Good afternoon, Mr. Chairman, ladies and gentlemen. Thank you very much for inviting us to appear before your committee today.
My name is Peter Boag, and I am the president of the Canadian Fuels Association. With me is my colleague Carol Montreuil, who is the vice-president of our eastern Canada division and our policy leader on the carbon pricing file.
The Canadian Fuels Association represents the industry that produces, distributes and markets petroleum products in Canada. It comprises nearly 95% of the transportation fuels that keep people and goods moving in our country.
Our members also produce asphalt, heating fuels and feedstocks for manufacturing facilities. We're strongly integrated with the petrochemical industry, for example. In short, our products support every sector of our economy, and our members comprise an important component of Canada's critical energy infrastructure.
While the fuel mix is changing, independent forecasts, including those from our own National Energy Board, show that demand for our products will remain relatively constant through 2040 at least.
You've asked for our perspectives on carbon pricing. We're pleased to do that today, both from a general perspective and, more specifically, with respect to the current federal carbon pricing proposal.
We support carbon pricing policies that adhere to the following six design principles: one, clarity and predictability; two, transparency; three, challenging but feasible targets; four, equity, and from our perspective that means no one jurisdiction, sector or entity is assigned a disproportionate burden; five, cost-effective outcomes supported by sound evidence; and six, economic and environmental performance balance.
Through that lens and those principles, we offer the following perspectives on the proposed output-based performance standard component of the federal carbon pricing backstop which will require industrial facilities, with a very few exceptions, to reduce their emissions to 80% of their current sector average, or pay a carbon tax on emissions above that benchmark. That is commencing January of this year. In other words, it's an emissions cap for industrial facilities that's 20% below the current sector average.
Let's start with the principle of challenging but feasible targets. For Canada's refining sector, the 80% benchmark corresponds to an emissions performance that even the best performing refineries in the world would struggle to achieve. This is illustrated on the first chart of the handout you have that shows the emissions performance of Canada's 16 full fuel refineries.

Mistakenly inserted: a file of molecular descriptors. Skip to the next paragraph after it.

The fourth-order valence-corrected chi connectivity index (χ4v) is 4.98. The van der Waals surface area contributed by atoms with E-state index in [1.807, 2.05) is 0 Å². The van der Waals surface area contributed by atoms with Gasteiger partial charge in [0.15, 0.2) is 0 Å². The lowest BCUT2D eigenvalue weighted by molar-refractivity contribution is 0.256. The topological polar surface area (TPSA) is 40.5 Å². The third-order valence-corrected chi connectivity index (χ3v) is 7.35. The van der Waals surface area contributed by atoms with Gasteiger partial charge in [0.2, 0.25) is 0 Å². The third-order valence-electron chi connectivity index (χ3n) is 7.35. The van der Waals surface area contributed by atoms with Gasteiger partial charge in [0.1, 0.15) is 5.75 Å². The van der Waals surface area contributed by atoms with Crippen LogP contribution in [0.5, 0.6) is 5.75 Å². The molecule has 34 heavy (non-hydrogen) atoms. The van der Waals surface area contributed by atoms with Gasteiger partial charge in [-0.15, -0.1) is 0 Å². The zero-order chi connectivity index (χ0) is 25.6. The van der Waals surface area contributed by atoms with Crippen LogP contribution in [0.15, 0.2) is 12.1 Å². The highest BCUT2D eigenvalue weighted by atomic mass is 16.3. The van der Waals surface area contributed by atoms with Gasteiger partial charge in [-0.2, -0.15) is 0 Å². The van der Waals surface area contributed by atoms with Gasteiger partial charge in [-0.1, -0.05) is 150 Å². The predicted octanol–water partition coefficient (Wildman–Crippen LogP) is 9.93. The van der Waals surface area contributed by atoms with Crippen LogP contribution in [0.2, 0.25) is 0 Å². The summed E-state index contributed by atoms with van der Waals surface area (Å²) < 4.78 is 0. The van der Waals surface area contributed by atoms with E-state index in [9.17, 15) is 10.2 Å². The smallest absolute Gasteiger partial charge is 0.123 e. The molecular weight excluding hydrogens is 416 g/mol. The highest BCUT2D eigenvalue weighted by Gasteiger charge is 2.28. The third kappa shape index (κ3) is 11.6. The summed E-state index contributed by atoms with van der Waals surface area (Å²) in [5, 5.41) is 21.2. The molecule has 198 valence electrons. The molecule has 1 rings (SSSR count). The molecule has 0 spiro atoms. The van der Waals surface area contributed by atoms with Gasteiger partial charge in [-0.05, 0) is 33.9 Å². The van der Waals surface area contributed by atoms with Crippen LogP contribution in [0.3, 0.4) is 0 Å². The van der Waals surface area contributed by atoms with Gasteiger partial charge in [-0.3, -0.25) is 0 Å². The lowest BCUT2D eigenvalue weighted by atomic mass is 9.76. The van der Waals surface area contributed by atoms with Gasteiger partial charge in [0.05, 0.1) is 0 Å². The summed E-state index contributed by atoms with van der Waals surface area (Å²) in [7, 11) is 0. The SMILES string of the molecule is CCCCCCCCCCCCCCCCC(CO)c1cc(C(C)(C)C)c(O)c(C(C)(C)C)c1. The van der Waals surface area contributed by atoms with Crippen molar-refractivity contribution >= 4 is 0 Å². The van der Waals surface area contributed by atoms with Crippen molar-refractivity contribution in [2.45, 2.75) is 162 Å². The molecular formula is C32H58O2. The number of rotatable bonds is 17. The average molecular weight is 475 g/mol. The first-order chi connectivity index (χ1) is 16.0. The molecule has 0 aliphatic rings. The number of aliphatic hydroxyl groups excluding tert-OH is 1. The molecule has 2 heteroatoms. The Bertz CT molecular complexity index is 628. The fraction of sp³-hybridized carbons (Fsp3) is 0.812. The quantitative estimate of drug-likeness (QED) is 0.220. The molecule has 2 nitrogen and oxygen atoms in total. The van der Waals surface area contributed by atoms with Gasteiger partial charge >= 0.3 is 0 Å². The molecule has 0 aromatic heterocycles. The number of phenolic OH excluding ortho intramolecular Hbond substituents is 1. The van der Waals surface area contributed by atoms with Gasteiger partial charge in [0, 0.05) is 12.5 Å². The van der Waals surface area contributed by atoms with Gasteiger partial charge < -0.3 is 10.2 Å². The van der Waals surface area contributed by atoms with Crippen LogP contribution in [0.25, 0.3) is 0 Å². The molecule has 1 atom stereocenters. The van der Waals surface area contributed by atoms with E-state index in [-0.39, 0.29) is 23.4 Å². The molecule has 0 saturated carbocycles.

Refineries with the best GHG emission performance, the ones with the lowest carbon emission intensity numbers, are on the left side of the green curve. The green dot is the refining sector average. The red line at the bottom is the 80% benchmark set by the federal proposal.
The chart really tells us, and very simply, that the 80% benchmark has not been achieved and is likely unachievable, at least for the foreseeable future, by even the top performing Canadian refineries. The situation would be the same for more than 90% of the 200 refineries in all of the OECD countries.
This leaves the six Canadian refineries that currently would fall under the federal backstop really with no option but to pay their way out. They really don't have emission reduction opportunities of that magnitude to achieve that level of emissions intensity performance. Perversely, setting those infeasible targets will divert investment away to pay a carbon tax, and away from process and technology improvements that would actually reduce emissions.
This brings me to our next principle, and that's equity. The following chart, on page 4, compares the compliance costs through to 2022 for an average-sized refinery operating in a backstop jurisdiction versus refineries operating in other jurisdictions with their own carbon pricing programs, such as Quebec, the EU, or California, or with no programs at all, which really is virtually every other jurisdiction in the United States.
The cumulative cost for an average refinery in a backstop jurisdiction, as seen in that chart, is about $100 million over that compliance period ending in 2022. That's more than three times the carbon cost burden in any of those other jurisdictions. For refiners operating in New Brunswick and Ontario, that will come under the backstop, their carbon costs are four times those paid by or experienced by or encumbered by Quebec refiners under Quebec's cap-and-trade program.
This inequitable patchwork is compounded because refineries in these jurisdictions, perhaps with the exception of California, all compete in the same market. They supply fuels and they compete against each other throughout the eastern or Atlantic basin.